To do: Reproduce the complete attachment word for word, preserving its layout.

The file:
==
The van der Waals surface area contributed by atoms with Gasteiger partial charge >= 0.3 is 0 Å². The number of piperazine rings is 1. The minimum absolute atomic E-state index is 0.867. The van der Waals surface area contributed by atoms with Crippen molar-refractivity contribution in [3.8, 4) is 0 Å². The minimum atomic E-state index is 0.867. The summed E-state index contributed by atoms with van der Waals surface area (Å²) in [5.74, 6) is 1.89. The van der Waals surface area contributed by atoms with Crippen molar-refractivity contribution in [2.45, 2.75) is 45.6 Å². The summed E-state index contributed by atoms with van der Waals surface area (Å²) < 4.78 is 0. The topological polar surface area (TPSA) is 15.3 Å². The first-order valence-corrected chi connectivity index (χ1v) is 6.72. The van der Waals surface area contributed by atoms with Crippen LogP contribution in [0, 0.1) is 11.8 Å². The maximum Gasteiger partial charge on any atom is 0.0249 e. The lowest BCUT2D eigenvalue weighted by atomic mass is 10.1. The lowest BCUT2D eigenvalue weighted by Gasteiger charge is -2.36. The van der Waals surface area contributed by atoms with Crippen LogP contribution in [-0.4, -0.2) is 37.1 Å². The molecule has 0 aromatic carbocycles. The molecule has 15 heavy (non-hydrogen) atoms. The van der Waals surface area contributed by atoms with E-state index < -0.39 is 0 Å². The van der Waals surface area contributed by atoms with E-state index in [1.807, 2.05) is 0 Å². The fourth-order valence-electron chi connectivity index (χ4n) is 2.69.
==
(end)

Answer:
The van der Waals surface area contributed by atoms with Gasteiger partial charge >= 0.3 is 0 Å². The number of piperazine rings is 1. The minimum absolute atomic E-state index is 0.867. The van der Waals surface area contributed by atoms with Crippen molar-refractivity contribution in [3.8, 4) is 0 Å². The minimum atomic E-state index is 0.867. The summed E-state index contributed by atoms with van der Waals surface area (Å²) in [5.74, 6) is 1.89. The van der Waals surface area contributed by atoms with Crippen molar-refractivity contribution in [2.45, 2.75) is 45.6 Å². The summed E-state index contributed by atoms with van der Waals surface area (Å²) < 4.78 is 0. The topological polar surface area (TPSA) is 15.3 Å². The first-order valence-corrected chi connectivity index (χ1v) is 6.72. The van der Waals surface area contributed by atoms with Crippen LogP contribution in [0, 0.1) is 11.8 Å². The maximum Gasteiger partial charge on any atom is 0.0249 e. The lowest BCUT2D eigenvalue weighted by atomic mass is 10.1. The lowest BCUT2D eigenvalue weighted by Gasteiger charge is -2.36. The van der Waals surface area contributed by atoms with Crippen LogP contribution in [-0.4, -0.2) is 37.1 Å². The molecule has 0 aromatic carbocycles. The molecule has 15 heavy (non-hydrogen) atoms. The van der Waals surface area contributed by atoms with E-state index < -0.39 is 0 Å². The van der Waals surface area contributed by atoms with E-state index in [1.807, 2.05) is 0 Å². The fourth-order valence-electron chi connectivity index (χ4n) is 2.69.